Clogging: I have not experienced any clogging issues with this whistle.

Tuning: I found this whistle to be satisfactorily in tune all the way around, with the C natural coming in good using the OXXXOO fingering.

Sound clip:  Bobby Casey's

                       Again, I would also highly recommend checking out the sound clip of a Viper posted on the Burke whistle website by Brian McCoy. It is of the tunes Amhran na Leabhair and the Fermoy lasses and can be heard here.

Summary: There were times when the weight of popular opinion made me consider giving this whistle all six holes. The Viper certainly has allot going for it and I have not and would not have a problem with recommending this whistle to most anyone. But I have to say that I have other low D's that, while being harder to play, get me more excited to pick up and play at the end of the day.  Five holes.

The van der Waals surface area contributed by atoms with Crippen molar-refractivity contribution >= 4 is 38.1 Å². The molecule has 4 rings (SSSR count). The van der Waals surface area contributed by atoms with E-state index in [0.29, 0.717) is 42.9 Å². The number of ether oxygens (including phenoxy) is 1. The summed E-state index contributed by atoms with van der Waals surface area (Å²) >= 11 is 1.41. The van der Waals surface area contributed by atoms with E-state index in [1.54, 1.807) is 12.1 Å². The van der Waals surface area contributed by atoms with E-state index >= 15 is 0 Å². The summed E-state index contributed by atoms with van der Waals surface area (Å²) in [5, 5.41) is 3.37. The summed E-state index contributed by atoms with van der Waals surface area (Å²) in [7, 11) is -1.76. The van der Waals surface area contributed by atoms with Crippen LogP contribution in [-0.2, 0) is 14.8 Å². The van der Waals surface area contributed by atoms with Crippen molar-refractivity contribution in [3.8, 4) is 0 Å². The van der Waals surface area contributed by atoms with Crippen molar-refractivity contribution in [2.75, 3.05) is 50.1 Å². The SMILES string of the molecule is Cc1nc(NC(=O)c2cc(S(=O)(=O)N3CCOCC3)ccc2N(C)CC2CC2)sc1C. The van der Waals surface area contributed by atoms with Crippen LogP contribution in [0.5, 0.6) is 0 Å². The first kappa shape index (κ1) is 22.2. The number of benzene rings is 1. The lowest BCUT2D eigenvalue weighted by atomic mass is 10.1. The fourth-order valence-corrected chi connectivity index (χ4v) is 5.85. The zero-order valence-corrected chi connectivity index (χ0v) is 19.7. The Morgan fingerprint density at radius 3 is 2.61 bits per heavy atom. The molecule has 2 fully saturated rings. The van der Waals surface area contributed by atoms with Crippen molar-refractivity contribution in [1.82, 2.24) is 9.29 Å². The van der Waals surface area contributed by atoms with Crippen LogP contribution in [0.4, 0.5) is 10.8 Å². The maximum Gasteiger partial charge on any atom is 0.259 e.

I had purchased a Burke Low D in Brass direct from the Burke whistle website with the intention of writing a separate review, but it ended up being so similar to the aluminum I just decided to add a few comments on to this review instead.
The biggest difference between the two whistles is visual/cosmetic, the first obviously being color. The mouth pieces are shaped a little different, more of the length of the tip of the Brass's mouth piece consists of delrin then the aluminum and the Brass is tapered on the delrin mouth piece portion, where the aluminum is tapered on the head piece itself. The tuning slide of the Brass is also slightly longer as well. The Brass does not have the rotating joint on the bottom of the whistle which the aluminum has that allows for offsetting of the bottom hole. The Brass is also obviously considerably heavier than the aluminum due to the difference in construction material, with the Brass coming in at almost twice the weight of the aluminum.